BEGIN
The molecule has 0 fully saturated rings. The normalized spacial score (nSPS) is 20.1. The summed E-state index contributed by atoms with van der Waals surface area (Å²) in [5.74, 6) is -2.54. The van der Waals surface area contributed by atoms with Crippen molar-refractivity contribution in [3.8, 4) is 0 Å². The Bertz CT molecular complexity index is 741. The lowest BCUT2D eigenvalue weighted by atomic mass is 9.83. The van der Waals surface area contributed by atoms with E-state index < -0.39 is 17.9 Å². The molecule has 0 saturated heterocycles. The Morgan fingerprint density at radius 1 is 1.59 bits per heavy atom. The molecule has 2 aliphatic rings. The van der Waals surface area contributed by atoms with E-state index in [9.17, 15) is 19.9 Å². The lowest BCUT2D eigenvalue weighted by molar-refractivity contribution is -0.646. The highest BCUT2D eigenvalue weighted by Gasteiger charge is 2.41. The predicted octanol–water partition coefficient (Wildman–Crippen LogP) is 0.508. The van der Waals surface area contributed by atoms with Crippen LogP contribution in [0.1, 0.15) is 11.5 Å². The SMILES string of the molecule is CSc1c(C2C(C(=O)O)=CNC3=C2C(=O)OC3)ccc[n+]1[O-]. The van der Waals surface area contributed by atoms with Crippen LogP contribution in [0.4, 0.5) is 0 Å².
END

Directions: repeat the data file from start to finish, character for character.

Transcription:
The molecule has 0 fully saturated rings. The normalized spacial score (nSPS) is 20.1. The summed E-state index contributed by atoms with van der Waals surface area (Å²) in [5.74, 6) is -2.54. The van der Waals surface area contributed by atoms with Crippen molar-refractivity contribution in [3.8, 4) is 0 Å². The Bertz CT molecular complexity index is 741. The lowest BCUT2D eigenvalue weighted by atomic mass is 9.83. The van der Waals surface area contributed by atoms with E-state index < -0.39 is 17.9 Å². The molecule has 0 saturated heterocycles. The Morgan fingerprint density at radius 1 is 1.59 bits per heavy atom. The molecule has 2 aliphatic rings. The van der Waals surface area contributed by atoms with E-state index in [9.17, 15) is 19.9 Å². The lowest BCUT2D eigenvalue weighted by molar-refractivity contribution is -0.646. The highest BCUT2D eigenvalue weighted by Gasteiger charge is 2.41. The predicted octanol–water partition coefficient (Wildman–Crippen LogP) is 0.508. The van der Waals surface area contributed by atoms with Crippen LogP contribution in [0.1, 0.15) is 11.5 Å². The SMILES string of the molecule is CSc1c(C2C(C(=O)O)=CNC3=C2C(=O)OC3)ccc[n+]1[O-]. The van der Waals surface area contributed by atoms with Crippen LogP contribution in [0.4, 0.5) is 0 Å².